November 3rd, 2006
|10:45 pm - An interesting side effect of women in the sciences|
This is the result of women going into what used to be traditionally male fields like mathematics -- outside-the-box thinking!
Crocheting mathematical models
A male mathematician would never have come up with an idea like this, in my opinion. Only a woman would have thought of using needlework to make previously-unvisualizable mathematical models of hyperbolic geometric shapes, since crochet and knitting are not things most men are taught, whereas many women learn these skills as girls.
Precisely because hyperbolic space expands exponentially, Taimina explains, it requires crocheting rather than knitting. "In knitting, all the stitches you are working with, you have on your needles," she says, adding some stitches to a shape she is completing. "So given the rate of increase, very quickly you cannot move your needles." Crocheting doesn't require all the stitches to be held on the needles simultaneously, enabling Taimina to pack more stitches into a smaller space. Crocheted forms are also stiff enough to hold their shape.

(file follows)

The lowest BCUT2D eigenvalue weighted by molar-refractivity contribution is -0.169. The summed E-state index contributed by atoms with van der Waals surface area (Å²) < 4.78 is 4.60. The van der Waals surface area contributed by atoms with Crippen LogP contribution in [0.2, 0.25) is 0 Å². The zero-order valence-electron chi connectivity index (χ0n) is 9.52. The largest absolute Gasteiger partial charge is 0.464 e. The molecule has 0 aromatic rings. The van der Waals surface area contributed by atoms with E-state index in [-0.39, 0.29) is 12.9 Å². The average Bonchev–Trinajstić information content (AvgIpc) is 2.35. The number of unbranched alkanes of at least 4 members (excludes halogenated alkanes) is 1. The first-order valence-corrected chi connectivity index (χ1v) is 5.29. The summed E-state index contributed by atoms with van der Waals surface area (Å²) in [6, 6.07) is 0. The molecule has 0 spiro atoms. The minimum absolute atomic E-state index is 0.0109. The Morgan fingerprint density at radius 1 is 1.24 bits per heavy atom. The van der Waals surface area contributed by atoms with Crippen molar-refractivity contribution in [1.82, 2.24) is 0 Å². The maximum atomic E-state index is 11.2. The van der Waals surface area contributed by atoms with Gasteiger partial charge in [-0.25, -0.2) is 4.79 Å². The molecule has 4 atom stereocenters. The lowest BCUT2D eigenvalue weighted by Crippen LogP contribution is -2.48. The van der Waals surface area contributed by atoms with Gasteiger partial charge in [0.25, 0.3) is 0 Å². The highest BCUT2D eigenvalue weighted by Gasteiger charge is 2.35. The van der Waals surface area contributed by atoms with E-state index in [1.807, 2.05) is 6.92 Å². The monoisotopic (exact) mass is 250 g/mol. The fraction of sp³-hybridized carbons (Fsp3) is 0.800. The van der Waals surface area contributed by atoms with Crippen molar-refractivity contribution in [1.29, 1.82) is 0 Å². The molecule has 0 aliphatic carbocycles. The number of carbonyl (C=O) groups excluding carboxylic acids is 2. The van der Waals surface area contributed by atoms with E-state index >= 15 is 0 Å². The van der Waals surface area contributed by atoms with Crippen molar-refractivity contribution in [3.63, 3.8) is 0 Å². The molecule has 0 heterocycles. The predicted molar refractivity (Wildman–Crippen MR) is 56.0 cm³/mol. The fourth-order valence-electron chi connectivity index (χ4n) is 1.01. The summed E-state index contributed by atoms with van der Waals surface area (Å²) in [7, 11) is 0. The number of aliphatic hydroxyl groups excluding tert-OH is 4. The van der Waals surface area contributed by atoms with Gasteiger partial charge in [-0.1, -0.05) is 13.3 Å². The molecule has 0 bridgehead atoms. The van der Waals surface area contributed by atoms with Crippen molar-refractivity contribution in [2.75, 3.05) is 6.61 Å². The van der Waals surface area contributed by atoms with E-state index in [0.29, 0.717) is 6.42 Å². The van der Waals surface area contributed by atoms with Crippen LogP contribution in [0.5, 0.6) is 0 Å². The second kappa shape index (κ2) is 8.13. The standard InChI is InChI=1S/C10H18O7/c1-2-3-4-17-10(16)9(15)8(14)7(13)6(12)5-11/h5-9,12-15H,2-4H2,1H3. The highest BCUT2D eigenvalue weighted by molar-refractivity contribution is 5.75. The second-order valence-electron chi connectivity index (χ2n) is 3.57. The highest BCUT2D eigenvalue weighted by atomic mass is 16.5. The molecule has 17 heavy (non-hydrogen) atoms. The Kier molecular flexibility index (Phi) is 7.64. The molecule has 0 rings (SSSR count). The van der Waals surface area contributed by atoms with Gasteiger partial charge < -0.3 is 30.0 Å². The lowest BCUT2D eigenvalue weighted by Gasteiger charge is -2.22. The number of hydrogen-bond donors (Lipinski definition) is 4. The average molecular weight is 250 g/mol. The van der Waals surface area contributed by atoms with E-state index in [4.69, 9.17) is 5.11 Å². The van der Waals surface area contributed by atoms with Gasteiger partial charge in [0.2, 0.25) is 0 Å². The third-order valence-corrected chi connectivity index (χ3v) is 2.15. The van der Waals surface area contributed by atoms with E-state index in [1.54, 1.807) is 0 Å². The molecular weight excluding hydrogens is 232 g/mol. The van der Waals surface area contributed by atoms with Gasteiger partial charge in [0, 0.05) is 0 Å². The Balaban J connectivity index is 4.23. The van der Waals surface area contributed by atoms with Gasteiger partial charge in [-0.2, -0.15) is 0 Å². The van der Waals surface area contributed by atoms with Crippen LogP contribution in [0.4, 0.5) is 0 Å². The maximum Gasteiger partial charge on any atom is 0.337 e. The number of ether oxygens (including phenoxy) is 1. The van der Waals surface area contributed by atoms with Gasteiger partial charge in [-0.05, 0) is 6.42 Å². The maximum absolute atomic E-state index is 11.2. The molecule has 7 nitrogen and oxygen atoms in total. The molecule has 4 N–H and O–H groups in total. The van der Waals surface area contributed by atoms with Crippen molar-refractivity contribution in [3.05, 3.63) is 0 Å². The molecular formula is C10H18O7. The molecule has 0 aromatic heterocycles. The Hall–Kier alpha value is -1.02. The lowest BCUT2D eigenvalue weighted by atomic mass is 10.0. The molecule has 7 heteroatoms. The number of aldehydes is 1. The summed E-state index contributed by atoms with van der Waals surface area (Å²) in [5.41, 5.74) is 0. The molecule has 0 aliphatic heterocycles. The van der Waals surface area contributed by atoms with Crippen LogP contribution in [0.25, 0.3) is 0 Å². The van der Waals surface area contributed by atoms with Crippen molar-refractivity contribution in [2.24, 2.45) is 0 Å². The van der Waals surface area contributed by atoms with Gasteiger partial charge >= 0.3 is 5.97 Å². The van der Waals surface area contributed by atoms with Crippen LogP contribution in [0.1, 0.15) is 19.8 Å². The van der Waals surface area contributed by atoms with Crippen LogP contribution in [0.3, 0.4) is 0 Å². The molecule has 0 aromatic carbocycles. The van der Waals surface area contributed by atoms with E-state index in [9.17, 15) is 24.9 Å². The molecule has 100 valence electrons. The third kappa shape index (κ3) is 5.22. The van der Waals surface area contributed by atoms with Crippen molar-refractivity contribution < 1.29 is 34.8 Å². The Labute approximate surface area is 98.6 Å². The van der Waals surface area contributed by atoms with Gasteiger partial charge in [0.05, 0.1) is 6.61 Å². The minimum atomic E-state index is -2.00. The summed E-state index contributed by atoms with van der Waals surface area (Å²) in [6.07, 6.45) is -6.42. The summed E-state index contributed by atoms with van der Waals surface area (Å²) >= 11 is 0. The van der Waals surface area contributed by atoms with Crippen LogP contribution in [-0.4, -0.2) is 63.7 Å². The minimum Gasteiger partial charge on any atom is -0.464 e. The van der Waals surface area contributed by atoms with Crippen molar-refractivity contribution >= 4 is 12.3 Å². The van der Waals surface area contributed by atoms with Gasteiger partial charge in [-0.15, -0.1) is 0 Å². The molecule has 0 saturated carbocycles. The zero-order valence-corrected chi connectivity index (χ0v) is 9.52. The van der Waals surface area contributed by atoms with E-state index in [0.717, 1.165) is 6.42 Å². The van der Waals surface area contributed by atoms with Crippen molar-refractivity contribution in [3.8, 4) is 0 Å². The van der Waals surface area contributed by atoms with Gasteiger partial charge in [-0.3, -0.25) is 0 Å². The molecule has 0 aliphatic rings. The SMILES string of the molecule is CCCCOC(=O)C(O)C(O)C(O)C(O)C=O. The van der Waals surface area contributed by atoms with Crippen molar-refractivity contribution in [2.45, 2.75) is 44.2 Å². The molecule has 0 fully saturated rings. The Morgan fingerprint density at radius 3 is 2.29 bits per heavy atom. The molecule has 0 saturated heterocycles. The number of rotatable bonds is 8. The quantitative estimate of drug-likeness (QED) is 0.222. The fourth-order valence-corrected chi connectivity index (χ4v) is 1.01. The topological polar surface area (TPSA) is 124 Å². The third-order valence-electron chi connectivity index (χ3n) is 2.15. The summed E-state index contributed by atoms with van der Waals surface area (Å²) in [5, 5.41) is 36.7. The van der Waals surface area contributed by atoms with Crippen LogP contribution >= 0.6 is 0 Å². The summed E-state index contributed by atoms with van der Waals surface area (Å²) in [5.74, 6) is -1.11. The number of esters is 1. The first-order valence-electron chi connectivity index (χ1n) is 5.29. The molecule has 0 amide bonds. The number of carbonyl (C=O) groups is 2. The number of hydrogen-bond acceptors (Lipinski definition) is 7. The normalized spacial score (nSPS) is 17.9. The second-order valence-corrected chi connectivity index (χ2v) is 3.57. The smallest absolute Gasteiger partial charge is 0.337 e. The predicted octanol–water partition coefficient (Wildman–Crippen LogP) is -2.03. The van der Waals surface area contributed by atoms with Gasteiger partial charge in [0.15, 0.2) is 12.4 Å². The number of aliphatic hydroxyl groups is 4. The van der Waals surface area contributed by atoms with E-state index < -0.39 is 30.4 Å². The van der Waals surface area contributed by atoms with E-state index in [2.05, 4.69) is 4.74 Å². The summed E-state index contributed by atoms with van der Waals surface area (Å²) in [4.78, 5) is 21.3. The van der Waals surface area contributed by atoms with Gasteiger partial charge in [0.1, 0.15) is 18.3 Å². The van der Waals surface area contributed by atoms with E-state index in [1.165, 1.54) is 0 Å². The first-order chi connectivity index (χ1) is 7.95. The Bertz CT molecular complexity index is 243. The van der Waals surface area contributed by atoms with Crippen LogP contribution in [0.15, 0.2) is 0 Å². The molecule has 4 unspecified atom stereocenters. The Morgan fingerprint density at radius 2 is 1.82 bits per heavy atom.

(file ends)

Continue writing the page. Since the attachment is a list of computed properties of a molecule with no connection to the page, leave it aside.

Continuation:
A gallery of crocheted hyperbolic models
For those handy with a crochet hook, here are the instructions for making your own crocheted hyperbolic plane:
Current Mood: geeky
Current Music: "With You There to Help Me" by Jethro Tull
How funny to see you post this the day that I went to stitch'n'bitch! I am learning how to knit mittens just now, but there's a workshop later in the year for learning how to knit a "DNA scarf." Geeky, I know, but fun. :)
i have often tried to explain knitting patterns by comparing them to the periodic table. the stitch before and the stitches above and below dictate what is to come next.
Hmmm ... I wonder what happens to the stitches when the "element" above them "decides" to decompose into two different "elements" ... is this why I have so many problems with knitting? :)
Perhaps you should stick with crochet then . . . I find it much easier and more enjoyable than knitting, personally.
But I'm making a mitten.
At the rate I'm going - yes, just one. I realized today that I was doing *everything* wrong.
I've never come across that analogy before -- it's an interesting one.
A "DNA scarf"???
I'd love to see the instructions for that or a picture of the finished product. I wonder if you need to use four different yarns . . . ?
You can see a lot of different examples if you google image search for "DNA scarf"
but here is one example
. Scrolling down, there's a science joke about histones, which is what made me click on this one. :)